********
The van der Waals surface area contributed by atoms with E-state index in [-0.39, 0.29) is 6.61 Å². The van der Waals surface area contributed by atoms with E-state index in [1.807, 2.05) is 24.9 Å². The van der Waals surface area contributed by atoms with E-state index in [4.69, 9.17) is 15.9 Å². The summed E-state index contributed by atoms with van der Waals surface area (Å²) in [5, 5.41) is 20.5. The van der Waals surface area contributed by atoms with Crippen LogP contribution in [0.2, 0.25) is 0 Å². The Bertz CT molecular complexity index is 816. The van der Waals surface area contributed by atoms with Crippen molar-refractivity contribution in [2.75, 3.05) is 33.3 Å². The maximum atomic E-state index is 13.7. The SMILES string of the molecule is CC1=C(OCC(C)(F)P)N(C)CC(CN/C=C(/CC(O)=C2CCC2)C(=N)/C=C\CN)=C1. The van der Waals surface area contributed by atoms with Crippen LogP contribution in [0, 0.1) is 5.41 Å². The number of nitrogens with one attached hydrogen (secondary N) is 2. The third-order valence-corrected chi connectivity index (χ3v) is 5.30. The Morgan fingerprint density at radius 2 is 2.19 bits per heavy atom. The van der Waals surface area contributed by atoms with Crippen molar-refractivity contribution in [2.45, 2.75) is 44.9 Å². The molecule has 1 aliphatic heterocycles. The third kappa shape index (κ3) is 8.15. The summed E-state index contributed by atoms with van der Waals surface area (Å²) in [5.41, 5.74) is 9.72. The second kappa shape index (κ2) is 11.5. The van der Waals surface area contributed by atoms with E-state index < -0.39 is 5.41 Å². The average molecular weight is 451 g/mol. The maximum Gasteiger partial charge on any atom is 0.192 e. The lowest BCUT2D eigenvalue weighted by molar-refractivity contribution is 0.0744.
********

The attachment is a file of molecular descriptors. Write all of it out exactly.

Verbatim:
The van der Waals surface area contributed by atoms with E-state index in [-0.39, 0.29) is 6.61 Å². The van der Waals surface area contributed by atoms with E-state index in [1.807, 2.05) is 24.9 Å². The van der Waals surface area contributed by atoms with E-state index in [4.69, 9.17) is 15.9 Å². The summed E-state index contributed by atoms with van der Waals surface area (Å²) in [5, 5.41) is 20.5. The van der Waals surface area contributed by atoms with Crippen LogP contribution in [0.2, 0.25) is 0 Å². The Bertz CT molecular complexity index is 816. The van der Waals surface area contributed by atoms with Crippen molar-refractivity contribution in [2.75, 3.05) is 33.3 Å². The maximum atomic E-state index is 13.7. The SMILES string of the molecule is CC1=C(OCC(C)(F)P)N(C)CC(CN/C=C(/CC(O)=C2CCC2)C(=N)/C=C\CN)=C1. The van der Waals surface area contributed by atoms with Crippen LogP contribution in [0, 0.1) is 5.41 Å². The number of nitrogens with one attached hydrogen (secondary N) is 2. The third-order valence-corrected chi connectivity index (χ3v) is 5.30. The Morgan fingerprint density at radius 2 is 2.19 bits per heavy atom. The van der Waals surface area contributed by atoms with Crippen molar-refractivity contribution in [2.45, 2.75) is 44.9 Å². The molecule has 1 aliphatic heterocycles. The third kappa shape index (κ3) is 8.15. The summed E-state index contributed by atoms with van der Waals surface area (Å²) in [5.41, 5.74) is 9.72. The second kappa shape index (κ2) is 11.5. The van der Waals surface area contributed by atoms with E-state index < -0.39 is 5.41 Å². The average molecular weight is 451 g/mol. The maximum Gasteiger partial charge on any atom is 0.192 e. The lowest BCUT2D eigenvalue weighted by molar-refractivity contribution is 0.0744.